Viewed April 8th
A young doctor comes into the service of Red Beard, an older, more idiosyncratic mentor.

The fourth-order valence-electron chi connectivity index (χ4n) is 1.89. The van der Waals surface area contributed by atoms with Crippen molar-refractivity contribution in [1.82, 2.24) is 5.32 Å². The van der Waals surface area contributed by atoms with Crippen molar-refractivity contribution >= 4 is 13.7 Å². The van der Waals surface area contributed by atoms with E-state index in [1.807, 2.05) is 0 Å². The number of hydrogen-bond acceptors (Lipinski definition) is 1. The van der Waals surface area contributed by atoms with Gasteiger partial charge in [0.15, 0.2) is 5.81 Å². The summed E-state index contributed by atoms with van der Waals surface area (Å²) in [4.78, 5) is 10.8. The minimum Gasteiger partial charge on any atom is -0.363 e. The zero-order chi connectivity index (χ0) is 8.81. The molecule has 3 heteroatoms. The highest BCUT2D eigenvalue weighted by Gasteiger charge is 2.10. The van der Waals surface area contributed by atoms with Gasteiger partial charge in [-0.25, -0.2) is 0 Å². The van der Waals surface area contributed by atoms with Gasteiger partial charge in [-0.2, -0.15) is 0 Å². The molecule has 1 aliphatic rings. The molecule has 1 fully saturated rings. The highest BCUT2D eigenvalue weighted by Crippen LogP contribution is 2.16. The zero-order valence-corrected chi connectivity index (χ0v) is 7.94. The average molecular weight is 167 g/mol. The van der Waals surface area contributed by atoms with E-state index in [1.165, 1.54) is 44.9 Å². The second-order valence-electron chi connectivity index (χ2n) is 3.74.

This Akira Kurosawa film (the last the director would make with Toshiro Mifune) is all about creating a cinematic world. The very first moments involve following an outsider through the doors of Red Beard's hospital. It's immediately a challenging, uncomfortable place full of impoverished sickness and folk medical philosophies. Another young doctor who is a few days away from leaving, tells us that this mass of people would be better off dead, and we may agree with him. But because the character we're following feels the same way, we're willing to go along and see what develops. When our young doctor meets Red Beard and, in a great shot, Mifune turns to the camera, revealing his eyes, Kurosawa calibrates it all so well that our feelings match the young outsider doctor's--we are suddenly more compelled to stick around in this world and see what this man, with these powerful eyes, is up to. In what follows there are no short cuts, we did ever deeper into the world, bearing the site of abjection tempered by bursts of action plucked straight from samurai or horror films until we seem to feel that this cinematic world's unique architecture is carving out space in our brains. When the young doctor is at work, we can imagine that Red Beard actually exists and is busy in some other room of the hospital at the same time. When the young doctor chooses to turn down a more respected, better paying job with the Shogun in favor of staying with Red Beard, the film has convinced us this is clearly the correct course of action. And by the end, Kurosawa has so thoroughly built this unlikely cinematic world that our opinion about the fate of the impoverished masses has totally changed: they would, in fact, be better off alive.